It’s one of the largest technology conferences in the world. From February 27 to March 2, over 88.5 thousand attendees and 2,400 exhibitors from 202 countries attended MWC Barcelona 2023. The conference dazzled attendees with displays of extended reality (XR) technology, enterprise 5G services and HAPS technology solutions.
To highlight innovation taking place in the stratosphere, the HAPS Alliance and its members put forward an impressively widespread presence.
Extensive HAPS Presence on the Show Floor
HAPS Alliance members exhibiting included Airbus, Capgemini, Deutsche Telekom, Ericsson, Intelsat, Nokia, NTT DOCOMO, Radical, Stratospheric Platforms Ltd, and Tonomus NEOM.
Over the Airbus and Aalto HAPS Ltd. booths hung a full-size Zephyr 7 HAPS aircraft, with mock-up displays of the Earth observation and connectivity payload capabilities. The display explained how HAPS solutions deliver world-leading, long-duration stratospheric flight and persistent services.
At the Deutsche Telekom booth, an interactive demo on how terrestrial and satellite-based solutions can be seamlessly integrated and the benefits of HAPS for disaster recovery was on display.
Capgemini presented a joint paper with Stratospheric Platforms Limited on the development of the Stratomast aircraft and the large, multibeam phased array antenna to deliver 5G cellular services from the stratosphere.
HAPS Alliance Power Hour Panel Discussion
Panel representatives from Aalto HAPS Ltd, Deutsche Telekom AG, GSMA, Intelsat, and TMG discussed the potential of HAPS solutions to cost-effectively connect the 2.9 billion unconnected people — almost half of humanity — around the globe. Held on Wednesday, March 1, the panel, “How HAPS is Unlocking the Economic Potential of the Stratosphere,” was attended by representatives from analyst firms, terrestrial broadcast network operators, telecom operators, satellite networks, and many others.
The goal of the talk was to introduce HAPS technology to new audiences, provide an overview of its many use cases, and talk about the compelling business case of HAPS for mobile network operators (MNOs).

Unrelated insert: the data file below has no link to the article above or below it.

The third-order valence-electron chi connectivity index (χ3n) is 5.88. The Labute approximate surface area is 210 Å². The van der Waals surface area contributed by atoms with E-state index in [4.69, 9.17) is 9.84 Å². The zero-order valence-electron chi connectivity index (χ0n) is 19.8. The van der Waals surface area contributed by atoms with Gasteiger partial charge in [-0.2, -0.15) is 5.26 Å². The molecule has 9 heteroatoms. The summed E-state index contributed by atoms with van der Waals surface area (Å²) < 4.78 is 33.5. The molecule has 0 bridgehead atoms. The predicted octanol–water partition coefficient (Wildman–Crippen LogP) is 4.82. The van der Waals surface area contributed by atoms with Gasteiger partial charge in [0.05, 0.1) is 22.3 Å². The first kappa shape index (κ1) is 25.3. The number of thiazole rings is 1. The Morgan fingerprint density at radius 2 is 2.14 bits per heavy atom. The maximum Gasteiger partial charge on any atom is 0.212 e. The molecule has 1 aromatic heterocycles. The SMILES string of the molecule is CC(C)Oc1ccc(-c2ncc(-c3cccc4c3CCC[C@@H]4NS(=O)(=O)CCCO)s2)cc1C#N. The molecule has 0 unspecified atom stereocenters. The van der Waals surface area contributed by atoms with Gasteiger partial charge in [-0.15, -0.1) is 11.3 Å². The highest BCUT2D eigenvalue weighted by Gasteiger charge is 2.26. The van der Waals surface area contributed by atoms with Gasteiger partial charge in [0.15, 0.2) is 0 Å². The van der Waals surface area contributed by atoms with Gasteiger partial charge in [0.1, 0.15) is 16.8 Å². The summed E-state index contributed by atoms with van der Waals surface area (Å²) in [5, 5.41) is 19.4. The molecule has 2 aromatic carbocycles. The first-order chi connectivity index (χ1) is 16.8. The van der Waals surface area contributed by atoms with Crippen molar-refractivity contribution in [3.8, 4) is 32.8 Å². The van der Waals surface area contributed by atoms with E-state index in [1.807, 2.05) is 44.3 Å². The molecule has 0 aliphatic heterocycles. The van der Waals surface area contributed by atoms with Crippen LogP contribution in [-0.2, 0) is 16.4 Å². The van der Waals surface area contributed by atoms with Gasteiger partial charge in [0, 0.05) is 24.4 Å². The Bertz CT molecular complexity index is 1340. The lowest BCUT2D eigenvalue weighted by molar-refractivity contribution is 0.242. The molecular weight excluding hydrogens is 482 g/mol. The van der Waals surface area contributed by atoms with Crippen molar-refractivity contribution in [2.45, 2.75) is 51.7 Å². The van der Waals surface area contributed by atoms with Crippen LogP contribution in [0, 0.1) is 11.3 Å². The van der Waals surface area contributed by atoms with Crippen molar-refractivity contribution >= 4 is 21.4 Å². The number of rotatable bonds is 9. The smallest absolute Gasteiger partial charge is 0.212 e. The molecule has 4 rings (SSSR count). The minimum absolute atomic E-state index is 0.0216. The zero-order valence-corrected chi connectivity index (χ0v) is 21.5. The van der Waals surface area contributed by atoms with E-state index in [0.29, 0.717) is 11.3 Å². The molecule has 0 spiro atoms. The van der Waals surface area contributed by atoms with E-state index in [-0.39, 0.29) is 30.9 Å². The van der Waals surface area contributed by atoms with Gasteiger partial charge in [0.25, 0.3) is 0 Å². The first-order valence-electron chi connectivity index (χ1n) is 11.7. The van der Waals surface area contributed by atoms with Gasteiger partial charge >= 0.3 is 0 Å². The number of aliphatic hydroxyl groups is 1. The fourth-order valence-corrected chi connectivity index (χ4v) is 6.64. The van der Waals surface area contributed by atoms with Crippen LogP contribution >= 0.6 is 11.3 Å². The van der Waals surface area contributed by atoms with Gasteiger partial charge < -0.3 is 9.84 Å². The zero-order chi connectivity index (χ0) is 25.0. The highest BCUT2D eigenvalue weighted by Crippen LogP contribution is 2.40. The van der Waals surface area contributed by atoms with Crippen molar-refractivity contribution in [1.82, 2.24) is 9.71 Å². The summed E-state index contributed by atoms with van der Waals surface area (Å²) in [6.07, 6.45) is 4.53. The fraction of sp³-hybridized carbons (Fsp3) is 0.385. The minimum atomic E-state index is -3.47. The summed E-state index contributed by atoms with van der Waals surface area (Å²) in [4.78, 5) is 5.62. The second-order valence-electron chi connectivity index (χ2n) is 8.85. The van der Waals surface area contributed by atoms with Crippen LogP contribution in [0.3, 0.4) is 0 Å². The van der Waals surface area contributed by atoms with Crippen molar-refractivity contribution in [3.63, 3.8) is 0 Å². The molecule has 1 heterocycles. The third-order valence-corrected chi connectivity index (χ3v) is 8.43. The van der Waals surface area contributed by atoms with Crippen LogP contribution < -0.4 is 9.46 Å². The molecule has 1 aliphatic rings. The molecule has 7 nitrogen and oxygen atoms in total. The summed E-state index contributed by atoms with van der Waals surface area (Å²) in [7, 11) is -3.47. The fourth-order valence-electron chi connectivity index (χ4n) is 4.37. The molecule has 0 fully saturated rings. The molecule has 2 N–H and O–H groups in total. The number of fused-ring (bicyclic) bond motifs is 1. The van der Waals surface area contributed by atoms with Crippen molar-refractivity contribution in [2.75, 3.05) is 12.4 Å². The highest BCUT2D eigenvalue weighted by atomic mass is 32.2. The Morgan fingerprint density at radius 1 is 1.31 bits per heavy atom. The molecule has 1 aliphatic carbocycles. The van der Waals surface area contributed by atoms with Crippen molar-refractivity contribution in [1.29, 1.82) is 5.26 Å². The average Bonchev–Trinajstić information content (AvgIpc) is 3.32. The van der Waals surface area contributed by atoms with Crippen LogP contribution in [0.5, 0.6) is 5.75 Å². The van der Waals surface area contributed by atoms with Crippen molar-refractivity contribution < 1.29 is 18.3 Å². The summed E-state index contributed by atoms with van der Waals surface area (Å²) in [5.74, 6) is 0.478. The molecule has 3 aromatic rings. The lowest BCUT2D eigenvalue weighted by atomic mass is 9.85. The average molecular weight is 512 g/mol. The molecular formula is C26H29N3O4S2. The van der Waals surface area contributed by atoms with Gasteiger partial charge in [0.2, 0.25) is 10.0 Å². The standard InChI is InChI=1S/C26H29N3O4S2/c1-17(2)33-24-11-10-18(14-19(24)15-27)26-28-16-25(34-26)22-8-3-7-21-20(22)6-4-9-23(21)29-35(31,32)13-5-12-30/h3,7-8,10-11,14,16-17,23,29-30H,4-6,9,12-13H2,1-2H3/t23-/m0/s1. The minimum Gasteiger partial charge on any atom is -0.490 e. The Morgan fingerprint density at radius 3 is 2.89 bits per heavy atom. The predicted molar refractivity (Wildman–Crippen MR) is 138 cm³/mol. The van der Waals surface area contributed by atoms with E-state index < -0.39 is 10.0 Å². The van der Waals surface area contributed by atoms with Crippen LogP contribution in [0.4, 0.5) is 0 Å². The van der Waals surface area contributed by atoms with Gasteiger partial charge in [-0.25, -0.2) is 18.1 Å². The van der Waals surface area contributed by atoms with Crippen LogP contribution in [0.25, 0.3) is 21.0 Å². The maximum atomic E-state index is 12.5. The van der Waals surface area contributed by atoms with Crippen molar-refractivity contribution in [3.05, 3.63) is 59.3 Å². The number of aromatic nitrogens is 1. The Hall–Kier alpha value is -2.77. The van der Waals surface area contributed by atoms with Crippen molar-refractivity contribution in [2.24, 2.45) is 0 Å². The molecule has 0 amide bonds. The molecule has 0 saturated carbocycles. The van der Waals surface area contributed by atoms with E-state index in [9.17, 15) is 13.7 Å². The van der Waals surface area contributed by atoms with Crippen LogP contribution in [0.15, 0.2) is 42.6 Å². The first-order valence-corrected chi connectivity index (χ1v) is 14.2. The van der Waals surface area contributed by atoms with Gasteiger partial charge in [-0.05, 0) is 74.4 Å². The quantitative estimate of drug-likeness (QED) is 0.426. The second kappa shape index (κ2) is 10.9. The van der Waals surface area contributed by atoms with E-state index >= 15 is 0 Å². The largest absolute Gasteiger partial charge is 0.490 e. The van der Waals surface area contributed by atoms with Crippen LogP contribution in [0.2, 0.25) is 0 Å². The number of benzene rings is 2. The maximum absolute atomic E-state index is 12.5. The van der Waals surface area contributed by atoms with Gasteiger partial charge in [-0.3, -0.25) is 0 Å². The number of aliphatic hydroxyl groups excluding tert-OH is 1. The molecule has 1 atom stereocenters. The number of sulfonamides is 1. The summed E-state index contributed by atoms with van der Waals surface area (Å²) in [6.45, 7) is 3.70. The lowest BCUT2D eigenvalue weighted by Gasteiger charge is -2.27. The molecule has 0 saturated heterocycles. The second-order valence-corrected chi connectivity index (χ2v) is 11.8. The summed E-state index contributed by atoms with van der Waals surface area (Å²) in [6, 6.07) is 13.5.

Our panel expanded on these topics with authority and eloquence, and we couldn’t have asked for a better lineup. The panelists included:
- Barbara Pareglio, executive director of advance air mobility and IOT technical director, GSMA
- Geraldo Neto, VP of Telecommunications Management Group, Inc. (TMG)
- Gregory Ewert, VP of strategy and business development, Intelsat
- Jaroslav Holiš, senior R&D manager, Deutsche Telekom
- Jeff Smith, head of connectivity, AALTO HAPS Ltd
- Tim Hatt, head of research and consulting, GSMA Intelligence (moderator)
Takeaways from the panel discussion included:
- HAPS has earned more commercial interest in the last few years because it fills the connectivity gap between other technologies. When compared to both satellite and terrestrial, HAPS is more cost-effective and it opens up more revenue-generating use cases.
- Advances in power are making HAPS technology even more attractive. HAPS vehicle flights in the stratosphere are getting longer and longer thanks to longer battery life spans, augmented by solar power. In 2015, a HAPS plane was able to fly for fourteen consecutive days. In 2022, a flight hit the 64-day mark. This year, we believe we’ll be able to achieve a 100+ day flight, and in the years to come our goal is a 200+ day stratosphere flight.
- Hydrogen power is also an exciting option right now, and several HAPS platforms plan to run on hydrogen power. Effectively, hydrogen can provide almost unlimited power, and once that’s been achieved, the network coverage can become even stronger than the current 200Mbps. Right now, one HAPS vehicle can replace 450 terrestrial towers.
- HAPS deployments can tie into ESG goals including preserving wildlife habitat and reducing the CO₂ footprint of cellular connectivity, because terrestrial cell towers require roads, fiber optic connections, and cabled power that is often fossil-fuel based.
- HAPS can provide better service quality. We know that because HAPS are in the stratosphere, they can provide more complete ground coverage than a terrestrial tower. HAPS can also provide connectivity in densely populated areas where it may be expensive to put up a tower.
- HAPS is flexible. A connectivity payload approach can be technology-agnostic, and mobile network operators (MNOs) can stack LTE, 4G, 5G, Open RAN, and in the future 6G.
- Many countries can already use HAPS technology because it’s essentially another type of base station. If their regulatory frameworks are reasonably flexible, it may already be permissible under existing rules.
An engaged audience stimulated a lively Q&A session that continued after the session ended.